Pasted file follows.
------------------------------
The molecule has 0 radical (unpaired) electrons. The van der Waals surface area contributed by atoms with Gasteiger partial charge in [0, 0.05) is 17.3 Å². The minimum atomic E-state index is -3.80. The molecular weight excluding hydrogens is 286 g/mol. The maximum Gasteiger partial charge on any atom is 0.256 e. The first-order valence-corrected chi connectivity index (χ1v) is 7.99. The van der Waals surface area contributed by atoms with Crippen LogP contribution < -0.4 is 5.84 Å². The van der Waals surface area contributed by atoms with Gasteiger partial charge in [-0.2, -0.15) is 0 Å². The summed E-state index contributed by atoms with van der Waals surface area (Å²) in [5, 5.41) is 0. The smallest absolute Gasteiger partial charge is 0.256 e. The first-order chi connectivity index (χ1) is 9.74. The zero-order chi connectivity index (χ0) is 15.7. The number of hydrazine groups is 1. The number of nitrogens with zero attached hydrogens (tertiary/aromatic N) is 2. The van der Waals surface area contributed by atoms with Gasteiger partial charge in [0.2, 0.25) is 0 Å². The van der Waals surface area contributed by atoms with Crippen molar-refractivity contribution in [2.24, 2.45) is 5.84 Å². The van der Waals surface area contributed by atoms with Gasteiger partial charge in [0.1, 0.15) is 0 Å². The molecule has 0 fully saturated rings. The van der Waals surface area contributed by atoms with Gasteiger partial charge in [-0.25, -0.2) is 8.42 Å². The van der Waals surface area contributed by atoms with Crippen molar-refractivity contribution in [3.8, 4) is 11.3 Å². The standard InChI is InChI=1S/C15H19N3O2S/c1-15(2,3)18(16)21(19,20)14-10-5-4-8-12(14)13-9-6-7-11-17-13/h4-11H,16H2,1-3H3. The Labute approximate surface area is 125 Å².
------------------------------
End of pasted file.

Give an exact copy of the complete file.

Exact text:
The molecule has 0 radical (unpaired) electrons. The van der Waals surface area contributed by atoms with Gasteiger partial charge in [0, 0.05) is 17.3 Å². The minimum atomic E-state index is -3.80. The molecular weight excluding hydrogens is 286 g/mol. The maximum Gasteiger partial charge on any atom is 0.256 e. The first-order valence-corrected chi connectivity index (χ1v) is 7.99. The van der Waals surface area contributed by atoms with Crippen LogP contribution < -0.4 is 5.84 Å². The van der Waals surface area contributed by atoms with Gasteiger partial charge in [-0.2, -0.15) is 0 Å². The summed E-state index contributed by atoms with van der Waals surface area (Å²) in [5, 5.41) is 0. The smallest absolute Gasteiger partial charge is 0.256 e. The first-order chi connectivity index (χ1) is 9.74. The zero-order chi connectivity index (χ0) is 15.7. The number of hydrazine groups is 1. The number of nitrogens with zero attached hydrogens (tertiary/aromatic N) is 2. The van der Waals surface area contributed by atoms with Gasteiger partial charge in [0.2, 0.25) is 0 Å². The van der Waals surface area contributed by atoms with Crippen molar-refractivity contribution in [2.24, 2.45) is 5.84 Å². The van der Waals surface area contributed by atoms with Gasteiger partial charge in [0.1, 0.15) is 0 Å². The molecule has 0 fully saturated rings. The van der Waals surface area contributed by atoms with Gasteiger partial charge in [-0.25, -0.2) is 8.42 Å². The van der Waals surface area contributed by atoms with Crippen molar-refractivity contribution in [3.8, 4) is 11.3 Å². The standard InChI is InChI=1S/C15H19N3O2S/c1-15(2,3)18(16)21(19,20)14-10-5-4-8-12(14)13-9-6-7-11-17-13/h4-11H,16H2,1-3H3. The Labute approximate surface area is 125 Å².